As readers may have gathered, I am obsessively fond of plant families, and we have now introduced a new feature in my Plant Reference that lists the plants within their corresponding families. Many thanks to my friend Simon for making this suggestion for improving the website!
- By Lindy 2093 Monday, 20 February 2017
Another interesting article - thank you! Where can I buy some of the Globba Winitii? Since moving to the Northern Beaches from the North Shore, I still find myself heading back that way to the Nurseries I"m familiar with! So few nurseries are left! if you have trouble finding it, maybe attend the Collectors Plant Fair on 8 & 9 April at Clarendon, near Richmond; I am sure there would be a seller there. Deirdre
- By margaret 2122 Monday, 20 February 2017
Interested in the ginger article. I have some plants, names unknown, but they have not flowered for me. Perhaps I have them in the wrong position. They are an interesting plant, and I agree, many of them are most suitable for our Sydney gardens, and the flowers are most attractive. My Alpinias don"t seem to want to flower that much but I grow them as foliage plants mainly! Deirdre
- By Kerrie 2104 Monday, 20 February 2017
I adore gingers! One you didn"t mention that I"ve been able to grow in Sydney is Beehive Gingers. Beware of planting native ginger. When i moved in here the garden was over run with it & i had to get the lzbourer working on my renovation to dig it all out & it still kept popping up everywhere! Finally i had to resort to Roundup to get rid of it but even now 12 months on, the odd bit pops up.Lindy i got my Dancing Ladies ginger from www.rareplants.net.au a few years ago now.
- By Kerrie 2104 Monday, 20 February 2017
Lindy if they don"t have any in stock email Bob via the contact link & ask if he has any. I can recommend rareplants.net.au as a good source of unusual good quality plants if recommendations are allowed.
- By Marilyn 2250 Monday, 20 February 2017
We planted lots of gingers a few years ago and had to give most of them up because of yellow peach moth borer, Conogethes punctiferalis. The larvae bored into the stem and ate out the centre so we never had any flowers! The common ginger in the bush seems to get by, probably just contributes moths to reinfest the more precious ginger species every year. Very frustrating! I think I had that same pest when I tried to grow Hedychium gingers; very annoying. Deirdre
- By Bren 2540 Monday, 20 February 2017
Yes I love gingers too. I have five identified species plus perhaps four more that I have aquired by seed or otherwise and have yet to identify. Hedychium greenii (Red ginger) is flowering now and forms plantlets on the end of the flowering stems; the flowers are a beautiful red. Also,I moved my turmeric plant into my "tropical" garden from the former veg garden because it is so attractive, and the flowers (flowering now) are so beautiful. How interesting about the turmeric; I never knew till now it was a good plant to grow in the garden for its blooms; might try to grow some! Lovely that your red ginger is flowering; I have never had much luck with it. Deirdre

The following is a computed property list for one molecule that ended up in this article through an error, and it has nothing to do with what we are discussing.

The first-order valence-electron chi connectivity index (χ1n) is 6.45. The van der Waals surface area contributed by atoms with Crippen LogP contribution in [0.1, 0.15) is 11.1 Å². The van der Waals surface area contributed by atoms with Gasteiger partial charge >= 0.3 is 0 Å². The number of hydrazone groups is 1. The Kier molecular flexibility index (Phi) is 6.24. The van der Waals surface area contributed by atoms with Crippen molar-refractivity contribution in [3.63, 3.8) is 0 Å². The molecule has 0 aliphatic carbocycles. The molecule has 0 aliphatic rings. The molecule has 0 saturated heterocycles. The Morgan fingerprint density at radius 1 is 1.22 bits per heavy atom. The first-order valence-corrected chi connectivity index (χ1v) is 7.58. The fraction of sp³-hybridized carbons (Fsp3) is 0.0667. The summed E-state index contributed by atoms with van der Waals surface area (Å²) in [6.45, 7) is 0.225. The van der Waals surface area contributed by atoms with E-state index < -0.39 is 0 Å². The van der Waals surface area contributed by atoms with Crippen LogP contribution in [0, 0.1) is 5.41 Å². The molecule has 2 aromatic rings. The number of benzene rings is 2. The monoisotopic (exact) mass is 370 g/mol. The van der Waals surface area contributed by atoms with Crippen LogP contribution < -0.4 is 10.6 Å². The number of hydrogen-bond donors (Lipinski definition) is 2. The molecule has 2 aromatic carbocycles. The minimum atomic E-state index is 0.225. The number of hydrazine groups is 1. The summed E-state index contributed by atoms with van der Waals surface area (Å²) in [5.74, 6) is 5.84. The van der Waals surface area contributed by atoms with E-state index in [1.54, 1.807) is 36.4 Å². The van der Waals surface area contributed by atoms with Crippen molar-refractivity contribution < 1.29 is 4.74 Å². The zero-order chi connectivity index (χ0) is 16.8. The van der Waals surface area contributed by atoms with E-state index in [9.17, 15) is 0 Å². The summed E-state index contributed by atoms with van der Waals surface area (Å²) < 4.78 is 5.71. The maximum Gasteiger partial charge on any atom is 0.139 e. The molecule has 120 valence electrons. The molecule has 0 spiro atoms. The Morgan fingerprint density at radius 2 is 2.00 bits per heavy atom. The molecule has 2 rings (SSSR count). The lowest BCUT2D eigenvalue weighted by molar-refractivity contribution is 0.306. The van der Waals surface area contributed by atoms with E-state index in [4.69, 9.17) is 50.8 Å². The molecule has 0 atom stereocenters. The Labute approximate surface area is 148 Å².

- By Lindy 2093 Monday, 20 February 2017
Thanks, Kerrie. I"ll investigate rareplants.net.au and see what I can find.
- By Iris 6053 Monday, 20 February 2017
I was extremely interested that your plant Globba winitii,is surviving in Sydney"s hot weather this year. Being from WA I find it hard to keep many of my plants in the garden because of extreme heat and use a lot of pots. I would love to find one but our regulations about importing plants are so strict. What is surviving, and I had one once before, is the Butterfly Bush Clerodendrum Ugandense. It is not as good it was in another position but no burnt leaves and still flowering copping the sun. Yes there seem to be a lot of limits on getting plants in to WA. The Globba seems happy enough and we have had some appalling heat here since Christmas. I hop eyou can find a specimen to try. Deirdre
- By Bren 2540 Tuesday, 21 February 2017
Deirdre, Regarding my comment about turmeric above, it is the Cream Turmeric (Curcuma longa syn. domestica),not the regular one, that has the beautiful flowers. Thanks, Bren. I have seen those ones but never grown them. Interesting they are related to the edible turmeric. Deirdre
- By lillian 3951 Wednesday, 22 February 2017
Hi Deirdre. Like you, I love plant families. In fact the reason I now enjoy your column every week is because of your booklet on the Acanthaceae by which you captured me. I"ve not looked at your Plant Reference before, so ... when I take a cuppa break... something extra to enjoy. Another fascinating column. Thank you. Thanks, Lillian. yes plant families are fascinating -- to see the connections between plants helps us understand them better, I think; also gives some clues as to what plants can grow well in our gardens if many in their family do OK. That is how I came to get onto the Acanthaceae family and realise how good they were for Sydney. Deirdre
- By Angus 2750 Thursday, 23 February 2017
Hi Deirdre, can you or any of my fellow igarden enthusiasts suggest any gingers that cope with full sun? A friend has given me some Hedychium Greenii offsets but so far they have not grown above 20cm - perhaps they take a while to settle in. Thanks, Angus HI Angus, I do not know myself whether there are gingers for sunny spots but hope someone might let us know! Deirdre